Gas Boilers are an essential part of any home or office. They provide heat via a central heating system as well as provide hot water to your bathrooms and kitchen. Boilers can be run on different types of fuel, including traditional gas, so they can be complicated pieces of equipment which is why we’ve put together this guide to help guide you in the right direction.

The Different Types of Boiler Available

Combi Boilers

The most common boiler you’ll come across is the combi system. The combi boiler is able to heat water directly from a mains supply meaning you don’t need a water storage tank located somewhere within the building. The heating provided from a combi boiler is some of the most efficient as it is only heating water on demand.

Other benefits include:

  • Compact in size for location in smaller properties
  • The use of less pipework is required typically making installation cheaper
  • Combi boilers are fast and efficient, saving on energy bills
  • Can be run via an electricity supply instead of gas

Conventional Boilers

Suitable for larger commercial environments is the conventional boiler, also known as the open vent or regular boiler. These are great for buildings where a lot of hot water is needed at the same time such as in a bathroom and shower block. Both a hot and cold water storage tank will be required within the building but these are much easier to place than in small homes. Boiler installation can be carried out by any qualified Gas Safe engineer. If you’re currently in an older property, you’re much more likely to have this type of boiler.

The benefits of a conventional boiler are;

  • If you’re replacing like for like, a conventional system will be cheaper as all of the required ancillaries are already in place such as the water cylinders, tanks and pipework.
  • Hot water is supplied to all taps simultaneously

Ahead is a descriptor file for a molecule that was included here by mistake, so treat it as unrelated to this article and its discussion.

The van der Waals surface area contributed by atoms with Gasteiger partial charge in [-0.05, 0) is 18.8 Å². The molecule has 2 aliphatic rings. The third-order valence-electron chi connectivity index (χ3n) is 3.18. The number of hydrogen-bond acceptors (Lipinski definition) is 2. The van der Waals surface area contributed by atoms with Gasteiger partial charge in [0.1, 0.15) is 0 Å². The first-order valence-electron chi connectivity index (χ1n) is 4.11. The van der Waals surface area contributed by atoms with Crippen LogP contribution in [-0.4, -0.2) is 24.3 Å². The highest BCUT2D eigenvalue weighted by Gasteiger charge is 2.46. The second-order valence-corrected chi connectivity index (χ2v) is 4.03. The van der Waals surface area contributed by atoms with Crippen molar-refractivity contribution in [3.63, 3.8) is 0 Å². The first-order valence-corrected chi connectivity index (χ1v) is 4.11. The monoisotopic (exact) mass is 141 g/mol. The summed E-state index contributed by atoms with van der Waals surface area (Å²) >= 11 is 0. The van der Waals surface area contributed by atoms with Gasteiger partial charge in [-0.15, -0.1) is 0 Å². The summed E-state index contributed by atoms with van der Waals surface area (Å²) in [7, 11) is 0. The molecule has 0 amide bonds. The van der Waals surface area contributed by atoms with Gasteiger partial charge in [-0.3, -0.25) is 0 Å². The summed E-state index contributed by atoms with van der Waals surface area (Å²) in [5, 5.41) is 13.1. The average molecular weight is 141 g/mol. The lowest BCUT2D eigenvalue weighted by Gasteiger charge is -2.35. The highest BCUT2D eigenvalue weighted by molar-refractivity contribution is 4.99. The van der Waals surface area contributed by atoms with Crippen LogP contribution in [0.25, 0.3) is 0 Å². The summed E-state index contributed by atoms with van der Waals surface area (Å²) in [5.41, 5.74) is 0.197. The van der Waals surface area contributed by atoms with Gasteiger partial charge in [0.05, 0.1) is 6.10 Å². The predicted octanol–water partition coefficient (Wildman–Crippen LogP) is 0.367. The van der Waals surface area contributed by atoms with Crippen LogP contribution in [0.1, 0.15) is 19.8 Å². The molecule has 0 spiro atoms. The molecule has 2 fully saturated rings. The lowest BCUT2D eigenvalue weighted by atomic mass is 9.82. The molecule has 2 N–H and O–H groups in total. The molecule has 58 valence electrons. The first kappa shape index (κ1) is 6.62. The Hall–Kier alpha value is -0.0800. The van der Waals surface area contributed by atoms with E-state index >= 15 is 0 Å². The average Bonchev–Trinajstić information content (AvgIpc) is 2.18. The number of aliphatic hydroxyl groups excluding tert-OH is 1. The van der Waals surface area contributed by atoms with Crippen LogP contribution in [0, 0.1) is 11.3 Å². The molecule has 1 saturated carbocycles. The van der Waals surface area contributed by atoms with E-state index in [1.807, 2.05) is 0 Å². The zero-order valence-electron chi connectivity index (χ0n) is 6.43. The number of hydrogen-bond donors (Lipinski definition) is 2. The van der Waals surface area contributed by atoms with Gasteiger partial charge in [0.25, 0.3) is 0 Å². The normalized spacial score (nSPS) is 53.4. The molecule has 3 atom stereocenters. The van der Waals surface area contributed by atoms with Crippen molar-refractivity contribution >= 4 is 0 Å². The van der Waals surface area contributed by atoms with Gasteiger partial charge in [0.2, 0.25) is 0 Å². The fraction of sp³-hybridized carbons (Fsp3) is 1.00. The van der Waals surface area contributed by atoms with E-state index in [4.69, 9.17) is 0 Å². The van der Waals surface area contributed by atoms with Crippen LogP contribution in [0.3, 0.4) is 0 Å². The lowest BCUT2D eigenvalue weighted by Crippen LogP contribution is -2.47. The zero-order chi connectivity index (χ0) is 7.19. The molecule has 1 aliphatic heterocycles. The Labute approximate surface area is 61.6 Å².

Biomass Boilers

Another popular option is the biomass boiler. This is an environmentally friendly option, considered to be carbon neutral which uses a type of pellet for fuel instead of gas. The fuel is commonly derived from plant matter although other sources can utilise animal, food and industrial waste matter.

To supply hot water, these pellets are fed into a chamber where they are ignited by an electric probe. Hot gasses are collected and then passed through a heat exchanger so that heat is transferred from these combustion gasses and into the water circulating within the central heating system.

Advantages of a biomass boiler include;

  • A high level of energy efficiency
  • A reduction in carbon dioxide emissions. This may go some way to satisfy BREEAM requirements if you’re going for accreditation.
  • No need for a water cylinder or tank

Maintenance

Even the most modern boilers require regular maintenance. Each type of boiler listed will be familiar to a qualified Gas Safe company so they will be in a position to offer an ongoing maintenance and aftersales service post installation.

A new boiler can do wonders for your environment and reducing your energy bills so consider replacing or upgrading your old model.